What to Know about COVID Long-Hauler Symptoms

An infectious disease specialist explains what kind of trends they are seeing among COVID long-hauler patients.

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CLEVELAND – If you are experiencing COVID long-hauler symptoms after recovering from COVID-19, you are not alone.

Kristin Englund, MD, infectious disease specialist with Cleveland Clinic, said many people have reported issues, some even two years later.

“This is something that we may be dealing with for many years to come. It would be lovely if we could give patients a time frame, just put up with it for six months and it will go away, but we can’t say that at all. Patients are experiencing symptoms two years out and the clock is still ticking,” said Dr. Englund.

Dr. Englund said people are experiencing all kinds of long-hauler symptoms. The most common seem to be overwhelming fatigue, persistent cough, shortness of breath, heart palpitations, light headedness, brain fog, muscle aches, chronic constipation or diarrhea, lack of appetite and loss of sense of taste and smell.

Unfortunately, there is no one-size-fits-all treatment, so patients typically have to meet with different specialists.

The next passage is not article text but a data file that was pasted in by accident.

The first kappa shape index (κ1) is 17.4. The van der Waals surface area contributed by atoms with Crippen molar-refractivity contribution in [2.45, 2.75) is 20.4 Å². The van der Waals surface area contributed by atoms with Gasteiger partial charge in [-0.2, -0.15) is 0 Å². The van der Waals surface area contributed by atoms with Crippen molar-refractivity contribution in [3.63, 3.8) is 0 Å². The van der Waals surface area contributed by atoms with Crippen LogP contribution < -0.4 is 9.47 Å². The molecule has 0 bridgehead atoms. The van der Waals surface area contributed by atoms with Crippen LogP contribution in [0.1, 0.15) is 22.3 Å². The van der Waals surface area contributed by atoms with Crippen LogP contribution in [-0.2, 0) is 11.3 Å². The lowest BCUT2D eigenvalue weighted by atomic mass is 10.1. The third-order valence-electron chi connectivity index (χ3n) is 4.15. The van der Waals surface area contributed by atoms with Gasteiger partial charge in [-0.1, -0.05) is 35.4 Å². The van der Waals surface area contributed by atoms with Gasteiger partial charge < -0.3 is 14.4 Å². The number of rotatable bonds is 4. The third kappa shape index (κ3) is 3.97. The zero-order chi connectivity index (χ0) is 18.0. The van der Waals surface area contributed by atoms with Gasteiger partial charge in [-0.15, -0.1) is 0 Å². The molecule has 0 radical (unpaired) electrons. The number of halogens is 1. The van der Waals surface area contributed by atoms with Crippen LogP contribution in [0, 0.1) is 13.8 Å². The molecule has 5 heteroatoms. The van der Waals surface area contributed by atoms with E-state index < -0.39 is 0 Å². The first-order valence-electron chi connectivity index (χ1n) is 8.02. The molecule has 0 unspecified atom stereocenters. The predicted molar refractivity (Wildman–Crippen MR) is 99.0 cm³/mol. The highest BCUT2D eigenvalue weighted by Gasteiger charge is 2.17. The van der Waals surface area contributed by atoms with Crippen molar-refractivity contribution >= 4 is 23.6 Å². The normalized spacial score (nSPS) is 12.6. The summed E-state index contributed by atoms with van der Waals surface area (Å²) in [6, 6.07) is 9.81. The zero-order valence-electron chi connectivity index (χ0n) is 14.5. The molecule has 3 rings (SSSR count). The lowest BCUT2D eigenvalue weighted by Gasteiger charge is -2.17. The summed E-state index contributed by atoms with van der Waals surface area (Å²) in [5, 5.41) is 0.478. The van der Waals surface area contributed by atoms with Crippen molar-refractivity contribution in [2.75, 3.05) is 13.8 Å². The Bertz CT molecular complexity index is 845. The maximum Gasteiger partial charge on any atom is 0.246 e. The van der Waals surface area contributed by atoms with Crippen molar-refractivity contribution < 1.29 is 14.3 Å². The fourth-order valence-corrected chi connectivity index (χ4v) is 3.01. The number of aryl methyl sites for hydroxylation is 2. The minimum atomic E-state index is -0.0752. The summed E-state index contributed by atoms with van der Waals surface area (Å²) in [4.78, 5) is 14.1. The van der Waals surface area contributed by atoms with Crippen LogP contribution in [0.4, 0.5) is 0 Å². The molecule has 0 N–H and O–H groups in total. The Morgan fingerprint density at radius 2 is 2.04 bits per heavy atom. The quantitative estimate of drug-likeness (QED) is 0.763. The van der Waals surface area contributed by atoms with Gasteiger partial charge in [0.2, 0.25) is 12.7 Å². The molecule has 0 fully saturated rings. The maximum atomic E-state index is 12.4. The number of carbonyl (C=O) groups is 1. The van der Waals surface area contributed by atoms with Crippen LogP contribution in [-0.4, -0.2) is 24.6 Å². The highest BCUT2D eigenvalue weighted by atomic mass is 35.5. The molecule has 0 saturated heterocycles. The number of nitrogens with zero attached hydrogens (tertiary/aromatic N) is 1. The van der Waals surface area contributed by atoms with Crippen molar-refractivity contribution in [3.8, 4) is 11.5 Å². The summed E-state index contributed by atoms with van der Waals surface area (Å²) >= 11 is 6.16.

Dr. Englund said they have learned quite a bit during the pandemic about long-haulers. For example, it doesn’t matter how severe the person’s case was, anyone could be at risk.

The same goes for whether or not they are vaccinated.

“We are seeing patients who have been vaccinated also presenting with long COVID syndrome. Sometimes it’s because they’ve had the two vaccines but haven’t necessarily had the booster so they might have been more susceptible to the Omicron variant. So overall, I would say the vaccine does protect against long COVID but that is certainly not 100 percent,” she said.

Dr. Englund said they are also researching how each variant impacts long-hauler symptoms.

She continues to emphasize the importance of the vaccine and booster shots.

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